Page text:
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This research study is for patients with prostate cancer who had surgery to remove the prostate. If your PSA level (a measure of prostate cancer) shows that your cancer has returned, this study may be right for you. People who are not in a study are usually treated with radiation therapy alone. Some patients may also receive hormone suppression drugs. However, these drugs are FDA approved for more advanced prostate cancer or prostate cancer that has spread. Therefore, hormone suppression drugs are usually not given. For patients who receive the usual approach (radiation therapy alone), about 62 of 100 patients are free of cancer after 5 years. This study will compare the effects of using the experimental drug apalutamide (study drug). It will be given along with usual radiation therapy. This combination treatment will be compared to using usual radiation therapy alone. The study drug is a hormone suppression drug. The study drug is experimental and is not FDA-approved to treat prostate cancer. The addition of the study drug to usual radiation could shrink your cancer/prevent it from returning, but could also cause side effects. This study will allow researchers to know whether this different approach is better, the same, or worse than the usual approach. To be better, the study drug should reduce the chance of your cancer growing back compared to the usual approach.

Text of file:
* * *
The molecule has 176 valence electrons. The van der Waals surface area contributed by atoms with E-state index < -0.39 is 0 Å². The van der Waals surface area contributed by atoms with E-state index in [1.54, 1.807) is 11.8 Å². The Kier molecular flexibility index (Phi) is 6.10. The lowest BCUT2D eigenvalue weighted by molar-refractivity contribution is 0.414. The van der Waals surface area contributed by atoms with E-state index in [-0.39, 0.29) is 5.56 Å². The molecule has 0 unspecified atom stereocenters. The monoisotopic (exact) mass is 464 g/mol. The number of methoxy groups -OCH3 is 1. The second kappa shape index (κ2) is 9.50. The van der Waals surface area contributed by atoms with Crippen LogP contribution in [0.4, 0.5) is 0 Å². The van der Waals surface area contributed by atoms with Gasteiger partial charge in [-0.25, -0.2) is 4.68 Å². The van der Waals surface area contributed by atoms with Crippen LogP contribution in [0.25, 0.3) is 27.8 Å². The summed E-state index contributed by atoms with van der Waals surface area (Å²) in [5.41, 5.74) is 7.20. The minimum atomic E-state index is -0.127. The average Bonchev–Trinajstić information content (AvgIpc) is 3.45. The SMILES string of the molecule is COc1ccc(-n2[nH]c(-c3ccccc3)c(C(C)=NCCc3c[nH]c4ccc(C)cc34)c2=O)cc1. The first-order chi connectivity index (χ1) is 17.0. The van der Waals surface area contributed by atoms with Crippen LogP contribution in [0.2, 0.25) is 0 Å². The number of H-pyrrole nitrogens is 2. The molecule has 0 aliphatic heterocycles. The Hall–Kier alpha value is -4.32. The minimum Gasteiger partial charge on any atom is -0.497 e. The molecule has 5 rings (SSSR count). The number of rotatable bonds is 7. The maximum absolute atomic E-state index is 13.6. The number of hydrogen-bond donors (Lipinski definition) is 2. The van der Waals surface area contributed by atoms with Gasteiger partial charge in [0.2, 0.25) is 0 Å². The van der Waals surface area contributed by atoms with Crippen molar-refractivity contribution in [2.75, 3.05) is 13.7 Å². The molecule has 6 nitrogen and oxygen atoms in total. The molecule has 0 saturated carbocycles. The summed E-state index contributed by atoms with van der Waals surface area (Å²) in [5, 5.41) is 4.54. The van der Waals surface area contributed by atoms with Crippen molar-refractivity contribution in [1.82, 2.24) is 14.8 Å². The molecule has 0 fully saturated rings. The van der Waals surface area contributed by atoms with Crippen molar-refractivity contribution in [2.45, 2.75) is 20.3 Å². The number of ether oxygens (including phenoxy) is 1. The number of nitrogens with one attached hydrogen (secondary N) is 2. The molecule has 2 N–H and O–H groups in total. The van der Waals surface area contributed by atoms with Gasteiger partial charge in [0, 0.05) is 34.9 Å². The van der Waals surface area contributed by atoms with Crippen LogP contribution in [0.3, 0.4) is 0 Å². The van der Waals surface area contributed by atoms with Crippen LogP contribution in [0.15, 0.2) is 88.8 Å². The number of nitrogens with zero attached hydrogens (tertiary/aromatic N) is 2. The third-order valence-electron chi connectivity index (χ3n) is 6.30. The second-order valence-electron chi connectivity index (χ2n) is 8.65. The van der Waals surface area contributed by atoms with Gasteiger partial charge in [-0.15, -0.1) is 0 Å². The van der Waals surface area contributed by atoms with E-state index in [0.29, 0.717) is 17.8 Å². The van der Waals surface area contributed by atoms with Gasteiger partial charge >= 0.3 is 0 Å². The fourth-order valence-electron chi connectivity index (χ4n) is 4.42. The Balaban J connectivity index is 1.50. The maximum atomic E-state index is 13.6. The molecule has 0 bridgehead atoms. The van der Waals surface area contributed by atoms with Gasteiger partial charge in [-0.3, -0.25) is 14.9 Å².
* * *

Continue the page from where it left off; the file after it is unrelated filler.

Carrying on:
Drug study, Phase 2
Male, age 18 years or older

A Study of Experimental Stereotactic Body Radiation Therapy (radiation treatment in a shorter amount of time) For Prostate Cancer

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This study will compare any good and bad effects of using stereotactic body radiation therapy (SBRT). SBRT gives treatment in a shorter amount of time compared to the usual radiation therapy. SBRT is experimental for treating this type of cancer. SBRT uses special equipment to precisely deliver radiation to tumors in the body. Both the study and the usual radiation treatments use daily images to guide the radiation treatment to protect normal tissue. The study treatment may prevent the tumor from returning but it could also cause side effects. This study will test whether using SBRT is better, the same, or worse than the usual approach.

Radiation study, Phase 3
Male, age 18 years or older

A Study of the Effects of Intermittent Fasting on Energy, Hormones, Body Composition, and Performance in Male Runners

The study team hopes to learn more about how time restricted eating affects performance and health in male runners.

This study is designed to test the effects of four weeks of time restricted feeding (16 hours fasting and 8 hours feeding). These effects will be compared to four weeks of a more traditional eating pattern (12 hours fasting and 12 hours feeding). The study team will look at the following in male competitive runners: • Resting energy expenditure • Blood markers of metabolism and hunger • Body composition • Cardiovascular health • Substrate utilization (carbohydrate and fat burning) • Fitness

Behavioral study
Male, age 20 to 40 years old